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Cape Town, South Africa has been struck by severe drought – and now residents have just 100 days of water left. The local government is asking citizens to conserve, while fire fighters are using sea water to battle two nearby wildfires. According to University of Cape Town Environmental and Geographical Sciences lecturer Kevin Winter, “We can’t see any rain on the horizon,” Winter notes. “ And right now, in terms of dam storage levels, we’re probably approaching the ‘100 days left of storage.’” Eyewitness News reports that dams around Cape Town are sitting at just 42.5 percent full, but they could drop to as little as 20 percent full in the next few months if the city doesn’t take drastic water conservation measures. Xanthea Limberg of the City of Cape Town adds that reaching the 20 percent storage mark represents a pretty risky situation. “This is a very low margin of safety because it becomes very difficult to extract the last 10 percent,” she explains. “We’re really encouraging residents to help us ensure that we can save water.” Thousands of liters of the remaining water is being used every day to battle two large, raging wildfires that recently sprung up nearby. In response to the situation, fire fighters are resorting to the “extreme measure” of using sea water to fight the fires. Via Eyewitness News Images via AerialcamSA and magemu , Wikimedia Commons

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Architects creatively upcycle waste into a surprisingly chic office space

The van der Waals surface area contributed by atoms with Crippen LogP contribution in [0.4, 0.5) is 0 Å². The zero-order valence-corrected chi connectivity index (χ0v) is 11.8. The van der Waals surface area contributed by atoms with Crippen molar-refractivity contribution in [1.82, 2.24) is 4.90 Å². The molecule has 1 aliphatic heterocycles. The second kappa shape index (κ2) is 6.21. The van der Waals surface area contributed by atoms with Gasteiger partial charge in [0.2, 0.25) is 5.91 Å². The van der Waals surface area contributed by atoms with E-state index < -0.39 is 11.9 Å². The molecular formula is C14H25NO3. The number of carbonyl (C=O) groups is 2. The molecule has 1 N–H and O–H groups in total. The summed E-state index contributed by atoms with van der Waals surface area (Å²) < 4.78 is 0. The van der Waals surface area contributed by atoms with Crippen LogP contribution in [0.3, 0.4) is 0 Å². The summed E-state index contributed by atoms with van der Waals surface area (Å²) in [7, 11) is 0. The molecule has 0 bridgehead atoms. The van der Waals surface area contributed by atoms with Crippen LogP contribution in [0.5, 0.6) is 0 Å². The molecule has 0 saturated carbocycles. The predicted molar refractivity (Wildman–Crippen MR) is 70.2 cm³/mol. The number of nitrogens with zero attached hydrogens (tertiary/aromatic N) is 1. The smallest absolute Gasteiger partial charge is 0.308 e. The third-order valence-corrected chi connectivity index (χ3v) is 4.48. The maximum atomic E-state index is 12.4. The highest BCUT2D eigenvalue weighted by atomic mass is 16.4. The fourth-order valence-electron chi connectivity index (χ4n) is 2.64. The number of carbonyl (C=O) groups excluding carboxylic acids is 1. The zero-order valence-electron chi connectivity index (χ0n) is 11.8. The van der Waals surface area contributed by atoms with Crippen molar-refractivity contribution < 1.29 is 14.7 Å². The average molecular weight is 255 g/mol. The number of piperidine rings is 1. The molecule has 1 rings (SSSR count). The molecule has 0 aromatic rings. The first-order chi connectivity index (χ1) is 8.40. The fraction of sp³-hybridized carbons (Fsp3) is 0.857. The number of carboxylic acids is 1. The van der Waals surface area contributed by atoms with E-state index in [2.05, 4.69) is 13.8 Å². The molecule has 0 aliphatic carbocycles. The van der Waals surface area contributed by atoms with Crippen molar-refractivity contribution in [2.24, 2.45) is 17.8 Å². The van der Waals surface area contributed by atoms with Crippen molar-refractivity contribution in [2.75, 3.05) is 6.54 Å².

January 20, 2017 by  
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Tiny budgets can be hard to work with, but they often help us become more creative by necessity. That’s what happened for Indian architecture firm Design Work Group (DWG), which was asked to convert an old building into software company Peacock Technology’s new workspace. To minimize costs without compromising aesthetics, the architects creatively recycled discarded materials—from car tires to old floppy disks—into furniture and decoration. Located in the Special Economic Zone of Icchapor in Gujarat’s Surat city, Peacock Technology’s new office is proof that resourceful upcycling can create a welcoming environment for both work and play. DWG rose to the challenge of sticking to a tight budget by using reclaimed materials that proved to be easy to find since the port city of Surat had many demolished wooden houses, the parts of which were sold in nearby scrap yards. “We found this as the best way to incorporate the architecture of the city in to our interior,” write the architects. Related: Willem Heeffer’s Mandala Office Retrofit Pops With Bold Colors and Recycled Materials The scrap yards provided a bounty of materials, including paper tubes, reclaimed wood , tires, glass bottles, plumbing pipes, and more, that the architects combined with Peacock Technology’s waste that included materials like keyboards, floppy disks, and old CDs . The architects teamed up with art students to transform the materials into furnishings, such as seating made from tires, a CD tabletop, and a receptionist desk made from reclaimed bannister pieces and leftover wood. + Design Work Group Via ArchDaily Images © Bhavesh Raghavani

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Architects creatively upcycle waste into a surprisingly chic office space